Now all prerequisites for Poweradmin are installed, and we can begin with the Poweradmin installation (I will install it in a subdirectory of /var/www/html - /var/www/html is the document root of Apache's default web site on CentOS; if you've created a vhost with a different document root, please adjust the paths).
Go to https://www.poweradmin.org/trac/wiki/GettingPoweradmin and download the latest Poweradmin package, e.g. as follows:
cd /tmp
wget https://www.poweradmin.org/download/poweradmin-2.1.2.tgz
Then install it to the /var/www/html/poweradmin directory as follows:
tar xvfz poweradmin-2.1.2.tgzmv poweradmin-2.1.2 /var/www/html/poweradmintouch /var/www/html/poweradmin/inc/config.inc.php
chown -R apache:apache /var/www/html/poweradmin/
Now open a browser and launch the web-based Poweradmin installer (http://server1.example.com/poweradmin/installor
Select your language (English or Dutch):
Click to enlarge
Click on the Go to step 3 button to proceed:
Click to enlarge
Now fill in your database details. It is important that you fill in the details for the MySQL root user, not the powerdns MySQL user we created earlier! Also provide a password for the admin user for the Poweradmin web interface (that's the password that the user admin will use to log in to Poweradmin later on):
Click to enlarge
On the next page, fill in the details for the power_admin MySQL user that we created in chapter 3. Also fill in the two default nameservers that will be used in your zones unless you provide different nameservers when you create a zone (typically these are the names of the current system and of the slave server (for which you can set up MySQL replication, see my preliminary notes in chapter 1)):
On the next screen the installer asks you to execute a MySQL query. We don't have to do that because we've done something similar in chapter 3 already (the two GRANT statements) so we are set. Click on Go to step 6:
Click to enlarge
Click on Go to step 7:
Click to enlarge
The installation is now finished...
Click to enlarge
... but for security reasons we must delete the install directory:
rm -fr /var/www/html/poweradmin/install/
Now you can go to http://server1.example.com/poweradmin or and log in with the username admin and the password you created during the installation:
Click to enlarge
This is how the Poweradmin web interface looks:
Click to enlarge
To create a zone, go to Add master zone and fill in the domain name (e.g. example.com). You can already fill in the IP addresses for the www A record ("webserver") and the MX record ("mailserver") for that zone. If you leave the Create zone without applying records-template checkbox unchecked, Poweradmin will automatically create some NS, A (e.g. www) and MX records for that zone:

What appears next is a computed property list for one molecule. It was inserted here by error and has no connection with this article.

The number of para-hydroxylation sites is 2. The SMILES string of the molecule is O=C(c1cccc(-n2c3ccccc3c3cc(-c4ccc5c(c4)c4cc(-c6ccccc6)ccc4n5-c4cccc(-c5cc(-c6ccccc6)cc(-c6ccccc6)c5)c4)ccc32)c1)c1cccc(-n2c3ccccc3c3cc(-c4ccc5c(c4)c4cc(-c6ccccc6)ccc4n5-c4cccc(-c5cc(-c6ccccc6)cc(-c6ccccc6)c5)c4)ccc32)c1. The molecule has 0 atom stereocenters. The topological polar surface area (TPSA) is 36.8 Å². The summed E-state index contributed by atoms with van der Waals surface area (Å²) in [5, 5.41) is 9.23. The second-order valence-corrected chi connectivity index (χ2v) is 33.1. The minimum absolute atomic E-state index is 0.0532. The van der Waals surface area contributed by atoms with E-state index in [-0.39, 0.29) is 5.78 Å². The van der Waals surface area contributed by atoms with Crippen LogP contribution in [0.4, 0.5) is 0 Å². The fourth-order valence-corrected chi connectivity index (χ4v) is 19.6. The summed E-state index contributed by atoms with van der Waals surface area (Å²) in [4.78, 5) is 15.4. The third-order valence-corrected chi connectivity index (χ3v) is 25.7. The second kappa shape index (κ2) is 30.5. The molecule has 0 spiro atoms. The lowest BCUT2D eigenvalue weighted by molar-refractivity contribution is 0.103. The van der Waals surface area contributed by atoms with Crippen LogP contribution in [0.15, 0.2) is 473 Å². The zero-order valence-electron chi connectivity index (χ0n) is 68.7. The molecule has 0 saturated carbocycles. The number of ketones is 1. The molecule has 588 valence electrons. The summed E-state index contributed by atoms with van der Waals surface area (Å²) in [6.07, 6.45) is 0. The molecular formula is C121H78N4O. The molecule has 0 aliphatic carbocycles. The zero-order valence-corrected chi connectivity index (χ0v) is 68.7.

Click to enlarge
Go to List zones afterwards. You should now see the new zone there, and it already has eight records. Click on the edit icon to see these eight records:
Click to enlarge
These are the records that are created automatically unless you check the Create zone without applying records-template checkbox when you create a zone. You can now edit them or add and delete records:
Click to enlarge
Of course, you can as well create all records one-by-one manually - just leave the IP address fields empty and check theCreate zone without applying records-template checkbox on the Add master zone page:
Click to enlarge
On the List zones page you will see that the new zone has just one record (the SOA record). Click on the edit icon...
Click to enlarge
... and then on Add record to add further records, ...
Click to enlarge
..., e.g. NS records...
Click to enlarge
... and A records (e.g. for mydomain.com (leave the Name field empty!) and www.mydomain.com)...
Click to enlarge
Click to enlarge
... and MX records:
Click to enlarge
To create PTR records, go to the Add master zone page and create a zone called in-addr.arpa (leave the IP address fields empty and check the Create zone without applying records-template checkbox):
Click to enlarge
To create a PTR record that points from the IP to server1.example.com, create a record under List zones and fill in4.3.2.1 in the Name field (that's the IP in reverse order) and server1.example.com in the Content field:
Click to enlarge
After you've created your records, you can check them with the dig command (see
man dig
for more details), e.g. as follows:
dig @localhost mx example.com
[root@server1 ~]# dig @localhost mx example.com

; <<>> DiG 9.3.4-P1 <<>> @localhost mx example.com
; (1 server found)
;; global options:  printcmd
;; Got answer:
;; ->>HEADER<<- opcode: QUERY, status: NOERROR, id: 46586
;; flags: qr aa rd; QUERY: 1, ANSWER: 1, AUTHORITY: 0, ADDITIONAL: 1

;example.com.                   IN      MX

example.com.            86400   IN      MX      10 mail.example.com.

mail.example.com.       86400   IN      A

;; Query time: 44 msec
;; WHEN: Thu Jan 15 18:54:35 2009
;; MSG SIZE  rcvd: 66

[root@server1 ~]#

No comments:

Post a Comment